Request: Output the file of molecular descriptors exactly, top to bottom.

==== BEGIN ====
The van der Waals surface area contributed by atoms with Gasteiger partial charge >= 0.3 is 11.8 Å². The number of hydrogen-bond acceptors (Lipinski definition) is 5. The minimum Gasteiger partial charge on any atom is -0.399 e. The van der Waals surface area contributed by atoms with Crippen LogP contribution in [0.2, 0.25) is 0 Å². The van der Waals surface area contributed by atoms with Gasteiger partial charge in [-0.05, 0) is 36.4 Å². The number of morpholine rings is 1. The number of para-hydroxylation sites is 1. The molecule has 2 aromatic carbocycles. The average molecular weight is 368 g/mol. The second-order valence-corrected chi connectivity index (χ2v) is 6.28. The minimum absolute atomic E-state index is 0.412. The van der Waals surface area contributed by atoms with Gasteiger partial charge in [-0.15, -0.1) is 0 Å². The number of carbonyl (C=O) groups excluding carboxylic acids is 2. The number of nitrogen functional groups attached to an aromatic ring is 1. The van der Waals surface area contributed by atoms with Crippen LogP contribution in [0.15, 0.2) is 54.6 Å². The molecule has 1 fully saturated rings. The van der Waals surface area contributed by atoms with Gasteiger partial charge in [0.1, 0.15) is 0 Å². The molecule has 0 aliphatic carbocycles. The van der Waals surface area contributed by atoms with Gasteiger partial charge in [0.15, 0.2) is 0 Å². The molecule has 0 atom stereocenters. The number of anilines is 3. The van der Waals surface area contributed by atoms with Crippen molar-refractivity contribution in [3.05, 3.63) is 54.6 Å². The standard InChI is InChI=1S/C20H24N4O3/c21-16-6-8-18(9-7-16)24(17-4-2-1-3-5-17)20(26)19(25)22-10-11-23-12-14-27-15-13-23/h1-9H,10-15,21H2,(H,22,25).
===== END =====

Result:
The van der Waals surface area contributed by atoms with Gasteiger partial charge >= 0.3 is 11.8 Å². The number of hydrogen-bond acceptors (Lipinski definition) is 5. The minimum Gasteiger partial charge on any atom is -0.399 e. The van der Waals surface area contributed by atoms with Crippen LogP contribution in [0.2, 0.25) is 0 Å². The van der Waals surface area contributed by atoms with Gasteiger partial charge in [-0.05, 0) is 36.4 Å². The number of morpholine rings is 1. The number of para-hydroxylation sites is 1. The molecule has 2 aromatic carbocycles. The average molecular weight is 368 g/mol. The second-order valence-corrected chi connectivity index (χ2v) is 6.28. The minimum absolute atomic E-state index is 0.412. The van der Waals surface area contributed by atoms with Gasteiger partial charge in [-0.15, -0.1) is 0 Å². The number of carbonyl (C=O) groups excluding carboxylic acids is 2. The number of nitrogen functional groups attached to an aromatic ring is 1. The van der Waals surface area contributed by atoms with Crippen LogP contribution in [0.15, 0.2) is 54.6 Å². The molecule has 1 fully saturated rings. The van der Waals surface area contributed by atoms with Gasteiger partial charge in [0.1, 0.15) is 0 Å². The molecule has 0 aliphatic carbocycles. The van der Waals surface area contributed by atoms with Gasteiger partial charge in [0.15, 0.2) is 0 Å². The molecule has 0 atom stereocenters. The number of anilines is 3. The van der Waals surface area contributed by atoms with Crippen molar-refractivity contribution in [3.05, 3.63) is 54.6 Å². The standard InChI is InChI=1S/C20H24N4O3/c21-16-6-8-18(9-7-16)24(17-4-2-1-3-5-17)20(26)19(25)22-10-11-23-12-14-27-15-13-23/h1-9H,10-15,21H2,(H,22,25).